New to the catalogue, delightful chamber music by an Italian celebrity of 18th-century London.
Almost completely unknown now, the six Sonatas for transverse flute and basso continuo by Felice Giardini (1716-1796), published in London late in 1751, were the first works of their kind to appear in print by a composer working in England. Giardini had taken London by storm with the brilliance of his violin playing, and his success there seemed assured. They were also the first sonatas published for obbligato harpsichord and violin, as opposed to violin ‘solos’ with a basso continuo. In practice, the solo part was often taken by a flute, as we find on this superb new, historically informed recording.
Born in Turin, Giardini studied violin with the notable soloist and pedagogue Somis. He moved to Rome and then Naples, and by 1748 had become sufficiently renowned to seek his fortune on an international tour. When he arrived in London in 1750, however, he attracted immediate attention in aristocratic circles, and became a music master for figures including the Prince of Wales, as well as leading the orchestra of the King’s Theatre in London. He conducted the Three Choirs Festival in London between 1770 and 1776 before taking long tours of Italy and Spain. One last tour to Russia proved too much, and he died in Moscow in 1796.
The contemporary reputation of Giardini’s Op.3 is indicated by the fact that it was reprinted on the Continent, at a time when relatively few English musical publications found their way into foreign catalogues. Giardini's sonatas are significant as a harbinger of the Classical concertante sonatas by Beethoven and his contemporaries, in that they work with a truly dualistic approach to the instruments. The instrumentation and the ornamental and elaborate treatment of the solo part recalls the Baroque-era continuo sonata. The two-movement sequence, bipartite form, and a flair for idiomatic writing reflect the influence of the popular Italian keyboard sonata. The basic principle of cooperative opposition in a homophonic context that underlies the entire set most resembles the concerto.
Felice Giardini was born in Turin. He began to study music as a child, soon becoming a chorister at the Cathedral in Milan while specializing in harpsichord and composition. On his return to Turin, he pursued his studies of the violin under Giovanni Battista Somis, and in 1736 found employment as a violinist in the orchestras in Naples and Rome.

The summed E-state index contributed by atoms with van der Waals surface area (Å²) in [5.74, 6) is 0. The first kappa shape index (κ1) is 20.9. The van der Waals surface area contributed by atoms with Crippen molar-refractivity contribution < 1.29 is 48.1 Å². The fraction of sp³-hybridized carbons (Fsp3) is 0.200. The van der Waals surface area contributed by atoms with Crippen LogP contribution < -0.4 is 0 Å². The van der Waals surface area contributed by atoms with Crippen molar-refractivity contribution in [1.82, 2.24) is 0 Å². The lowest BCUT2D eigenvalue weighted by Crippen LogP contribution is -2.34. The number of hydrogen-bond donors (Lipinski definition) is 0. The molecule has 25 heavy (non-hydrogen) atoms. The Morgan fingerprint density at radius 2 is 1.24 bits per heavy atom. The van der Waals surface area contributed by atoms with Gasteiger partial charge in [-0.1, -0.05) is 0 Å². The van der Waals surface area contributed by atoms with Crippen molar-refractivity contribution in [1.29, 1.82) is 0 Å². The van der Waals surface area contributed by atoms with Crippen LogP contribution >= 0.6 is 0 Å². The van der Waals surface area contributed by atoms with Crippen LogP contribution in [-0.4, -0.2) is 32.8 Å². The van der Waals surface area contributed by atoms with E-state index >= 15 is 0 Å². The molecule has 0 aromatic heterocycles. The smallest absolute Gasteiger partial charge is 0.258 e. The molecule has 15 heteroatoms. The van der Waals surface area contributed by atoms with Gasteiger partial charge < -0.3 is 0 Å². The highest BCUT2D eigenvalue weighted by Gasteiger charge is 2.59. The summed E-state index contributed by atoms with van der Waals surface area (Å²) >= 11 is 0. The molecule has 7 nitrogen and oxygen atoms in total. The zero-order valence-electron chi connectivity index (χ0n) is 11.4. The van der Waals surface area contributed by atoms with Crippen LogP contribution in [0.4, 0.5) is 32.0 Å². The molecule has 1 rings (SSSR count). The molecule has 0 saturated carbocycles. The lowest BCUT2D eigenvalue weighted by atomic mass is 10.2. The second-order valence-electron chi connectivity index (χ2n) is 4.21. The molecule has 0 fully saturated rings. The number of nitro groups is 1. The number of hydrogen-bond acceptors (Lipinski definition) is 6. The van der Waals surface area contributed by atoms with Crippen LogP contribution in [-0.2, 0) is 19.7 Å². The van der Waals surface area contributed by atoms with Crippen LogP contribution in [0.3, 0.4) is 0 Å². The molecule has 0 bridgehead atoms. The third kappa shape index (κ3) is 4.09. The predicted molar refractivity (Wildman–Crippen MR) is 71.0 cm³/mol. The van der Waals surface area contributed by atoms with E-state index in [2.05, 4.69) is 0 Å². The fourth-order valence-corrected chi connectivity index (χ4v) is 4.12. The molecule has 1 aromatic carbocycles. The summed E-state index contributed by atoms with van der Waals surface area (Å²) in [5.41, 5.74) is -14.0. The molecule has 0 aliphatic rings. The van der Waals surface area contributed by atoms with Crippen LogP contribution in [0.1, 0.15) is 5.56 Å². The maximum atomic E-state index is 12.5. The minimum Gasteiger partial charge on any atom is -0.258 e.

In 1748 he set out on a concert tour, performing as a soloist in Europe’s foremost music centers. In spring 1750 he reached London, where his playing immediately attracted widespread attention in court and aristocratic circles and he performed in numerous important concerts, while acting as music master to eminent figures such as the Dukes of Gloucester and Cumberland, and indeed the Prince of Wales.
By 1752 he was leading the orchestra of the Italian Opera at the King’s Theatre. He established himself as one of the most important musical figures of his time, both as a performer and as a impresario. In 1793, at the age of 77, he made his way to Russia, first to St. Petersburg and then to Moscow, where he died on 8 June 1796.
Giardini was a significant representative of the Piedmontese violin school of the period. Today he is largely remembered for his many instrumental works and for his contribution to the evolution of the quartet.
The title page of the Op.3 Sonatas suggests that they were originally intended for just two instruments (harpsichord and violin or flute), whereas in fact they are trio sonatas, with numbered sections devoted to the basso continuo. In the present recording the musicians double the left hand of the harpsichord with the cello or bassoon. This makes for greater variety of timbre, and increases the expressive impact of subtle changes of mood. The music is by turns charming and joyous and introspective and melancholy, characteristic of the Empfindsame Stil of the time.
Excellent performances on period instruments by Mario Folena (flute), Francesco Galligioni (cello) and Roberto Loreggian (harpsichord).
Praise for Mario Folena on Brilliant Classics:
Vivaldi Flute Sonatas, 93703: 'Mario Folena… is a very fine flautist, with imagination and flexibility. His intonation is right on, and the tone he produces is huge and round... warmly recommended.' Fanfare
Vivaldi Flute Concertos, 95047: 'This is the only recording available of the six concertos of Op. 10 on period instruments and would be self-recommending even if it were not quite as good as it is. As it is, however, it is very good indeed and can be recommended.' Fanfare